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Wassup

Sauce Castillo & The Mondegreen

April 8, 2015

Nik Stauskas is still coming to terms with his new nickname -- and how he got it.  The NBA rookie has gone from Sacramento Kings bench-warmer to full-on marketing sensation in a week, all because of a little misunderstanding. Kings coach George Karl put Stauskas into a game last week against the lowly Philadelphia 76ers. When Stauskas took his first shot, those watching on TV noticed the broadcast's closed captioning system having some trouble with his name.  Nik Stauskas somehow became -- in white text at the top of the screen -- Sauce Castillo. People watching at home caught it right away.  It was funny.  It became a thing.   And just last night, Kings fans celebrated Sauce Castillo Night in Sacramento.  It's only a matter of time before they change the name on the back of his jersey. Sauce Castillo is the latest example of what I call "The Anxiety of Inference" -- our assumption that we can count on the systems we've built to infer what we mean to say and do. Machine learning and predictive analytics have become so sophisticated, we expect our phones will guess our next word before we type it, our cars will know where we're going before we put it in the nav, our restaurants will know what we want to eat before we order it.  If you're a smartphone, car or restaurant, that's a lot of pressure. When it comes to failed inference, Damn You Autocorrect is by far the champ.  An infinite collection of smartphones' hilarious mistaken presumptions, the site's become a rabbit hole for all of us who appreciate the beauty of computers who -- try as they may -- don't quite understand us yet.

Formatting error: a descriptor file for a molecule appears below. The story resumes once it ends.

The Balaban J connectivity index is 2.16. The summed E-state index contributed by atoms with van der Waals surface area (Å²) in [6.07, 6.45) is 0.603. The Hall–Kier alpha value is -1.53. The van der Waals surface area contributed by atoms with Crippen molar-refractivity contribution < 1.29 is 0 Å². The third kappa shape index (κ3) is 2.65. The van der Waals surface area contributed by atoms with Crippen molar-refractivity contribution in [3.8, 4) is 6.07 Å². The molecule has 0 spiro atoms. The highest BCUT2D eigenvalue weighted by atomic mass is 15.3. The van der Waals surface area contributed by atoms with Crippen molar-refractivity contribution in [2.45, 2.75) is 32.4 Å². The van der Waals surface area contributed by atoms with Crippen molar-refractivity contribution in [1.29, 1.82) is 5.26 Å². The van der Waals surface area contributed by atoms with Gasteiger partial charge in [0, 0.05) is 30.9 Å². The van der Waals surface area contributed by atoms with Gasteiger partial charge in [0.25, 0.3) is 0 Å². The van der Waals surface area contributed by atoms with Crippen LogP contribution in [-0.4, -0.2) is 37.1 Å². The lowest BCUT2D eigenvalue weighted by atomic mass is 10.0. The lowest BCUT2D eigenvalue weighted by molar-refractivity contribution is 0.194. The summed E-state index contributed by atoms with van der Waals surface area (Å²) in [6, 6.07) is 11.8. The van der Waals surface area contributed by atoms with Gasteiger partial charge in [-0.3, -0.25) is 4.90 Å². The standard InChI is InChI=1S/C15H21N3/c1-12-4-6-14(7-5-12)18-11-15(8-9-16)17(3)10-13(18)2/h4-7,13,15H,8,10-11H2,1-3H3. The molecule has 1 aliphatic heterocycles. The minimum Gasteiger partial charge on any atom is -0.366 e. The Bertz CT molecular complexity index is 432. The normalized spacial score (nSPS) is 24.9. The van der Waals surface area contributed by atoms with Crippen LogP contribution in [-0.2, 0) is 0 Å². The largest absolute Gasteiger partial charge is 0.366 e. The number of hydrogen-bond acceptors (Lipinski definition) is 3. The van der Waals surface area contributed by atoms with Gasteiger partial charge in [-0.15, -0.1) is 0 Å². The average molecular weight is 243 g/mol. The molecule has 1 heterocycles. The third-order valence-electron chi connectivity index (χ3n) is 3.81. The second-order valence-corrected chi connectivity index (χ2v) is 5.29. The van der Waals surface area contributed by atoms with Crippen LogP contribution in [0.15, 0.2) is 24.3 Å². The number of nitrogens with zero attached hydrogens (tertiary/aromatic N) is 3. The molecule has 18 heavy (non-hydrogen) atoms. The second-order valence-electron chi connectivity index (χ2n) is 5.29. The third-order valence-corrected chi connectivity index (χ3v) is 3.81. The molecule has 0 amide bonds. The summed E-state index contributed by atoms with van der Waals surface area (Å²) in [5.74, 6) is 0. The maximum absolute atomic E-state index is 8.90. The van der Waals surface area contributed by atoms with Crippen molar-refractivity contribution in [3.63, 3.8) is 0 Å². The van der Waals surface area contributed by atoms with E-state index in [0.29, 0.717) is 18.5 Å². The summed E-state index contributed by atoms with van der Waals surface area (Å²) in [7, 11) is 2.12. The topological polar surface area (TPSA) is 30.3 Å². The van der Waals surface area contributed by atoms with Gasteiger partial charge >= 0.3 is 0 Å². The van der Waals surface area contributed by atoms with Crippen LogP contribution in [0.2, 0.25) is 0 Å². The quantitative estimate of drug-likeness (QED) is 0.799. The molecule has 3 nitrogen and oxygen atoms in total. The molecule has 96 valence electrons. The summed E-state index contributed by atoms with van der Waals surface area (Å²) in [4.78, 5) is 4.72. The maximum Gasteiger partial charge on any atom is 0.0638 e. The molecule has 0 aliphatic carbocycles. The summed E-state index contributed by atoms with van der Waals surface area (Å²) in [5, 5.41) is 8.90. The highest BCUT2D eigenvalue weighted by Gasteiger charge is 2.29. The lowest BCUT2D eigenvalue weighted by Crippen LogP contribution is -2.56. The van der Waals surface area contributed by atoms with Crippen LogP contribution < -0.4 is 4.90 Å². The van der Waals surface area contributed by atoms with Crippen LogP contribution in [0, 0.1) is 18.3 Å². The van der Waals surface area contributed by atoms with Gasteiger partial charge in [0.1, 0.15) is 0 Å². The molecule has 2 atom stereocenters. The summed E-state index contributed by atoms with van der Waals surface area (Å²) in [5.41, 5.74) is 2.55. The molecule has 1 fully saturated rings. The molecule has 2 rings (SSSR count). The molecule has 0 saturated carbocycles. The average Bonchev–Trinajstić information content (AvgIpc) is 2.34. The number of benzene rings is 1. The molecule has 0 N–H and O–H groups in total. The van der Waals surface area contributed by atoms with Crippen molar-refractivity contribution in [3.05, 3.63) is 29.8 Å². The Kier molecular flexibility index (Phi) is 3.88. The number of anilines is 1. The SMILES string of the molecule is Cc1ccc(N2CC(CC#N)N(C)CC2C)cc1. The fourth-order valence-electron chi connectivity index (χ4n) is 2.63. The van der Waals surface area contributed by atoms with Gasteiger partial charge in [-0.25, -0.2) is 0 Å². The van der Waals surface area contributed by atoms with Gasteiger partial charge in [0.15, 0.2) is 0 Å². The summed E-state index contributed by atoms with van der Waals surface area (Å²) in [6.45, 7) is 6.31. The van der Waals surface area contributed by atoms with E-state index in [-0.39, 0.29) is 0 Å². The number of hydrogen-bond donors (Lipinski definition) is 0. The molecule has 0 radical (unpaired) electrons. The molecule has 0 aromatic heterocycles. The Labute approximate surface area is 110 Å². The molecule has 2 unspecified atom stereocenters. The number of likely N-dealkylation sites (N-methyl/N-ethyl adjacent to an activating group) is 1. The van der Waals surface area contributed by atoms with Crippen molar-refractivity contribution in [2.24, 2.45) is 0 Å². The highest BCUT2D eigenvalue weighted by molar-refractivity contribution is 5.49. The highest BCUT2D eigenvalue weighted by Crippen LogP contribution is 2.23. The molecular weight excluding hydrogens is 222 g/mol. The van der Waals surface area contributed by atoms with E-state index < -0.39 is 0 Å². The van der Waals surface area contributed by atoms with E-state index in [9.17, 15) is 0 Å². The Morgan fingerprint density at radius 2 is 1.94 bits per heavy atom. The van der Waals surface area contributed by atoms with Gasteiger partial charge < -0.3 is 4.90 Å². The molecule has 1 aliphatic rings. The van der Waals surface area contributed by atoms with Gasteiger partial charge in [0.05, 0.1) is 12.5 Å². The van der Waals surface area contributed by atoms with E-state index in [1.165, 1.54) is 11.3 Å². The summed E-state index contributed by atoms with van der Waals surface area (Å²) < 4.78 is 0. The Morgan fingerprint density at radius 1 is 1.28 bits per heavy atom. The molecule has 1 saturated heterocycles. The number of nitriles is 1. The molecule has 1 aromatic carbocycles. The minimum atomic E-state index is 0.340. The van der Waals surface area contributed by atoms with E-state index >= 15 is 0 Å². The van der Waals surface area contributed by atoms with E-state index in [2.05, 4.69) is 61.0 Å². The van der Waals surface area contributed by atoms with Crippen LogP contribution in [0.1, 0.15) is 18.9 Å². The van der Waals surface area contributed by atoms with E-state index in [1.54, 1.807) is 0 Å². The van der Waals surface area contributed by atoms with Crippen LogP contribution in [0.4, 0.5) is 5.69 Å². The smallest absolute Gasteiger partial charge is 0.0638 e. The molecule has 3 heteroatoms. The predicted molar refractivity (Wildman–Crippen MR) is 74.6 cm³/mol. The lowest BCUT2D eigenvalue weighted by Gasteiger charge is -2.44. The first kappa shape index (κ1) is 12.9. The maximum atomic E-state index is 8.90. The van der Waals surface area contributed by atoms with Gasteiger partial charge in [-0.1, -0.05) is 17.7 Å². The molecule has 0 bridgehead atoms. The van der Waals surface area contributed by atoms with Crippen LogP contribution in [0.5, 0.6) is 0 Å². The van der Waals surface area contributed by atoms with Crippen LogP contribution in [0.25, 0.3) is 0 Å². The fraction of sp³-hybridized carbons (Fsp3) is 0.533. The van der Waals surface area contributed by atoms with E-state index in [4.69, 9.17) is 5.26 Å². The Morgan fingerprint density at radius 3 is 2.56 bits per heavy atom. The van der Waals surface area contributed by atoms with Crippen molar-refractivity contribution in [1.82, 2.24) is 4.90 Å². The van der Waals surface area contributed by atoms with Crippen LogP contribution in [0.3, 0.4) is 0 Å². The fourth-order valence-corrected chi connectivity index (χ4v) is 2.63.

To be fair, human beings can be just as guilty.  This VH1 site is dedicated to how much we've misunderstood our favorite songs.  And Jimmy Fallon's new show, Lip Sync Battle (Thursdays 10pm/9c on Spike TV), is filled with big stars pouring their hearts into live performances of their favorite songs -- sometimes with mistaken lyrics. When a word is misheard or misinterpreted, whether by human or computer, it creates new meaning, and that's called a mondegreen.  Here are some clsssic examples:
Infographic: Top Most Commonly Misunderstood Lyrics in Music
Sometimes we commit so completely to our misunderstanding of a song's lyrics -- even after we've been corrected -- we can't imagine the song any other way.  That's called mumpsimus. A few years ago, I gave a talk called The Poetry of Misunderstanding. I argued that mishearing, misremembering and misunderstanding sometimes lead to magical consequences.  The idea that the new thing that's created when something gets lost in translation...is sometimes more beautiful, exciting and profound than the original thing we misunderstood. Holden Caufield's misinterpretation Robert Burns' poem, Comin' Thro The Rye, lies at the heart of The Catcher In The Rye.  Jimi Hendrix loved misquoted lyrics of his songs so much, he often performed them that way in concert.  And then there's the famous mistranscription of Fall Out Boy's hit song, Sugar We're Doing Down, which I'd argue makes the song infinitely more enjoyable.
Now technology has given us another reason to laugh and celebrate, this time in the form of an unremarkable, unwitting rookie from the Sacramento Kings, who may never achieve a thing on the court, but who shall live on forever as... a sauce.

Us

16 Kinds Of Dangerous People I’ve Been Staying Away From

April 4, 2015